Halby’s Morsels: NFL; Jim Nantz; NCAA Tourney Weekend; Teams hiring and firing; Gene Deckerhoff

A lot has been said about the NFL network telecasts and planned talent changes. Four of the five stole the show, getting a plethora of attention. Interestingly, CBS, the network that started the spending spree in 2017, signing Tony Romo in 2017. He’s now making $1 million a game. That’s right, a million a game. Other than that the depth chart, CBS should remain intact. There were some rumblings about Charles Davis’ spot on the depth chart. He’s currently number #2 behind Tony Romo, alongside Ian Eagle.

James Brown, 71, who by now can be tagged as legendary for his decades in the studio at both Fox and CBS is not quite as visible to viewers as he had been. The assertive and talented Nate Burleson appears to have a sense of command on the NFL Today. Brown is talented, brings a warmth to the set and is a comfortable host. CBS might be preparing for his retirement. You won’t meet a nicer man.

Fox’ studio needs to freshen up. Terry Bradshaw, 74, has turned into a carnival barker. He adds little to explaining the game to viewers, ditto Howie Long, 62, but he’s a bit slicker. Jimmy Johnson, 79 this summer, has cut down his travel from the Keys in Florida to California each weekend. Host Curt Menefee, 56, is solid. Tough job keeping the peace among that bunch and distributing the air-time in equaled measures with limited time.

NBC’s pre and post shows are informative but things are in the process of changing with Mike Tirico succeeding Al Michaels on Sunday nights. Tony Dungy is 66 and greatly respected around the league. Drew Brees will likely remain in the studio and I suspect that Maria Taylor will have a cameo role. Maria is still trying to pick herself off the mat after her skirmish with Rachel Nichols at ESPN.

ESPN, using Steve Young and the steady Suzy Kolber, will remain a good lead-in to Joe Buck and and Troy Aikman on Monday nights. How Amazon Prime builds its lead-in and follow up programming is to be determined. Hiring Kirk Herbstreit before Al Michaels was peculiar so no predictions there. Al will figure it out. He always does. And there’s still no word on Hannah Storm and Andrea Kremer who partnered on the Thursday games the last couple years. Hannah is a good studio host and excellent interviewer. Kremer is a superb writer and an overall good reporter.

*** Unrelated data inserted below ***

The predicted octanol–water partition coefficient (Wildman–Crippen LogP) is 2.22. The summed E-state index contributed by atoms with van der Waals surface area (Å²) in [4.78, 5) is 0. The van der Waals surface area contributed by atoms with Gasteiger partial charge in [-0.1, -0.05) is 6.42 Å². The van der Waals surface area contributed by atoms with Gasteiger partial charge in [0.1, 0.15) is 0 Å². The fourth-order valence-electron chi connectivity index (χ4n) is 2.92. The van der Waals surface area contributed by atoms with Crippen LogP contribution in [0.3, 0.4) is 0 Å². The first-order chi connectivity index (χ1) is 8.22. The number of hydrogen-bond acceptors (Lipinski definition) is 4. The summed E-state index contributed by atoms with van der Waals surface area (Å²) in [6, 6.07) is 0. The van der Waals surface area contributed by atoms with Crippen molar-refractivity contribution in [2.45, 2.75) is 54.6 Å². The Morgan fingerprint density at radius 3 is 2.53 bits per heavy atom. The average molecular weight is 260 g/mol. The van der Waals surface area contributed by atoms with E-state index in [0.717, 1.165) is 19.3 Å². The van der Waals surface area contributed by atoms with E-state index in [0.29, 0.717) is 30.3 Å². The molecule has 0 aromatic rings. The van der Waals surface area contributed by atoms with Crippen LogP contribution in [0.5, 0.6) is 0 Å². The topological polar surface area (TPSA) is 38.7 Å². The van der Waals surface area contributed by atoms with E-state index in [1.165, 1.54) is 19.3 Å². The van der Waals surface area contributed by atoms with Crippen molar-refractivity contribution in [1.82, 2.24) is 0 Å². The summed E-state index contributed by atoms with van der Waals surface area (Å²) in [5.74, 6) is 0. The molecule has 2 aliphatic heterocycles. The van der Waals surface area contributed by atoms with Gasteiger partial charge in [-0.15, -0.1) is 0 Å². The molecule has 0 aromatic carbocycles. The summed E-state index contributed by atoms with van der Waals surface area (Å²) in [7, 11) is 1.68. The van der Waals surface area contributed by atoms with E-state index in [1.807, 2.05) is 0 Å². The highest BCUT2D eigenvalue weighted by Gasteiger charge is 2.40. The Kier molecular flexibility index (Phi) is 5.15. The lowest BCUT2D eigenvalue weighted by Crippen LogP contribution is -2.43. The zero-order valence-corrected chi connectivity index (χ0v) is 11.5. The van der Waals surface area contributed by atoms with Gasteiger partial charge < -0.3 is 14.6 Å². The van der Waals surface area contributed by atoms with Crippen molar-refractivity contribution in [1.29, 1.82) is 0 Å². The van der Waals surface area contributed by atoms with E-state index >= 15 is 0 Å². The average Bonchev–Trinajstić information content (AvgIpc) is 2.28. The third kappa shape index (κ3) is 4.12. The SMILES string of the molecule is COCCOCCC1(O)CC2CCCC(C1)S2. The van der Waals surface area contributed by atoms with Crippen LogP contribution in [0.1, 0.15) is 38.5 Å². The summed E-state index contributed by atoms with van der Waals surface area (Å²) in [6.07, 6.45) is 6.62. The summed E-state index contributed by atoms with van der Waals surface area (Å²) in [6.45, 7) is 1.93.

Jim Nantz took over for Brent Musburger on the Final Four in 1991. He’s done everyone since. For humble Jim this is is his 31st straight. What puts Jim up there in rarified broadcast air is his warmth, his immediate references to history and an amazing recall of relative stories shared, recently or years ago. There’s never necessary dead air when Jim is running the show. He knows when to let the game come to viewers and when to stir it up a bit. In some way, much like Vin Scully, Al Michaels and the late Dick Enberg, he knowns when to use an anecdote and how to slip it in quickly. Doing it seamlessly is the trick.


a young Gene Deckerhoff calling football

Last year, I asked the Sunshine State’s beloved Gene Deckerhoff, 76, Voice of Florida State football and basketball and the Tampa Bay Bucs which of the two packages he’d give up first if he had to give up one of them. He answered cleverly. “I can’t play Solomon.” He’s done the Seminole basketball games since 1974 and football since 1979. That’s a long stretch. of years.

Gene’s retiring from FSU and will retain the Bucs. He did both their Super Bowl wins since starting with the club in1989. When I asked Gene for tips for budding broadcasters, he suggested that they serve on their school’s debate team and study a foreign language. Unique thoughts and good ones. Gene also told me that his football role-model was the late Rick Weaver, for many years the Voice of the Dolphins. We’ll miss Deckerhoff on FSU and we’ll continue to appreciate his uncontrived self on the Bucs.

Pistons’ telecaster, George Blaha, is out for the rest of the season, undergoing a heart procedure. He insists he’ll be back next season. He’ll be 77 next week. At what point does traveling and doing games become a hazard to your health? The Pistons’ radio man Mark Champion is exceptional. He was even better on the NFL first with the Bucs.

Sad to see that John Clayton has passed at 67. For years, he was an ESPN mainstay covering the NFL. John was always giving of his his time to those who approached him in the press box.

Sorry to hear that Rich Waltz wasn’t renewed by the Los Angeles Angels. He was was dismissed by the Marlins, let go by Derek Jeter. He then did games nationally here and there. Rich thought he found a home last season with the Angels but wasn’t retained permanently. Too bad.

Kevin Brown, a New York boy, took the fulltime television job with the Orioles. He does stuff for ESPN too. Until now he’d been doing the Orioles part-time.



David J. Halberstam

David is a 40-year + industry veteran who served as play-by-play announcer for St. John's University basketball in New York and as radio play-by-play voice of the Miami Heat in South Florida. He is the author of Sports on New York Radio: A Play-by-Play History and The Fundamentals of Sports Media and Sponsorship Sales: Developing New Accounts.

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Michael Green
2 years ago

About the pre-game shows: Brent Musburger was pepped up but still calmer than certain others these days. From the beginning on Fox, Bradshaw was the key player, but Brown and then Menefee kept things under control. The same on CBS with Greg Gumbel, Nantz, and now Brown. You need a solid citizen as the referee on those shows. Deckerhoff’s advice reminds me of when, at age 8, I wrote to my idol for advice on becoming a sportscaster. Vin, then only 24 years into his Dodger run, said I should be an English major with, if possible a radio minor.… Read more »